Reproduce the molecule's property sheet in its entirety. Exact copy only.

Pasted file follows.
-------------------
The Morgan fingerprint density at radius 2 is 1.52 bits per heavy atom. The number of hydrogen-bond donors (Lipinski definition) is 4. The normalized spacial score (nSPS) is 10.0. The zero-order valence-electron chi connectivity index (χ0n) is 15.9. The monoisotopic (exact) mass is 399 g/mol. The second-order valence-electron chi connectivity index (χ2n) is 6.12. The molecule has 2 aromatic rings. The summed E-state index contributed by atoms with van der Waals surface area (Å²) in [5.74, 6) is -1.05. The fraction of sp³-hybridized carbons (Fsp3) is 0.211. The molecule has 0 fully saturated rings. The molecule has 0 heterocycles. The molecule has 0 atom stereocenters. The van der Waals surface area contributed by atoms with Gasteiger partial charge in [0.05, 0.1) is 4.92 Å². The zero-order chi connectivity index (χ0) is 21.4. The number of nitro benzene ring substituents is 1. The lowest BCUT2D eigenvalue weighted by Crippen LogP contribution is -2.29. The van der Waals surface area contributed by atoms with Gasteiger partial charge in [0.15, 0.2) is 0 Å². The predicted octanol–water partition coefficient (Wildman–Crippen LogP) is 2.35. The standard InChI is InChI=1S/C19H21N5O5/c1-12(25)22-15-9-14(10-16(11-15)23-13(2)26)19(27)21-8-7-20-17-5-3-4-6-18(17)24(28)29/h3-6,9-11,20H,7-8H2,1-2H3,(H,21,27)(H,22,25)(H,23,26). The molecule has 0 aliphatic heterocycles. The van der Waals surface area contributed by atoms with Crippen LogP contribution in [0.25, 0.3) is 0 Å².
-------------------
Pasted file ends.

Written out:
The Morgan fingerprint density at radius 2 is 1.52 bits per heavy atom. The number of hydrogen-bond donors (Lipinski definition) is 4. The normalized spacial score (nSPS) is 10.0. The zero-order valence-electron chi connectivity index (χ0n) is 15.9. The monoisotopic (exact) mass is 399 g/mol. The second-order valence-electron chi connectivity index (χ2n) is 6.12. The molecule has 2 aromatic rings. The summed E-state index contributed by atoms with van der Waals surface area (Å²) in [5.74, 6) is -1.05. The fraction of sp³-hybridized carbons (Fsp3) is 0.211. The molecule has 0 fully saturated rings. The molecule has 0 heterocycles. The molecule has 0 atom stereocenters. The van der Waals surface area contributed by atoms with Gasteiger partial charge in [0.05, 0.1) is 4.92 Å². The zero-order chi connectivity index (χ0) is 21.4. The number of nitro benzene ring substituents is 1. The lowest BCUT2D eigenvalue weighted by Crippen LogP contribution is -2.29. The van der Waals surface area contributed by atoms with Gasteiger partial charge in [0.15, 0.2) is 0 Å². The predicted octanol–water partition coefficient (Wildman–Crippen LogP) is 2.35. The standard InChI is InChI=1S/C19H21N5O5/c1-12(25)22-15-9-14(10-16(11-15)23-13(2)26)19(27)21-8-7-20-17-5-3-4-6-18(17)24(28)29/h3-6,9-11,20H,7-8H2,1-2H3,(H,21,27)(H,22,25)(H,23,26). The molecule has 0 aliphatic heterocycles. The van der Waals surface area contributed by atoms with Crippen LogP contribution in [0.25, 0.3) is 0 Å².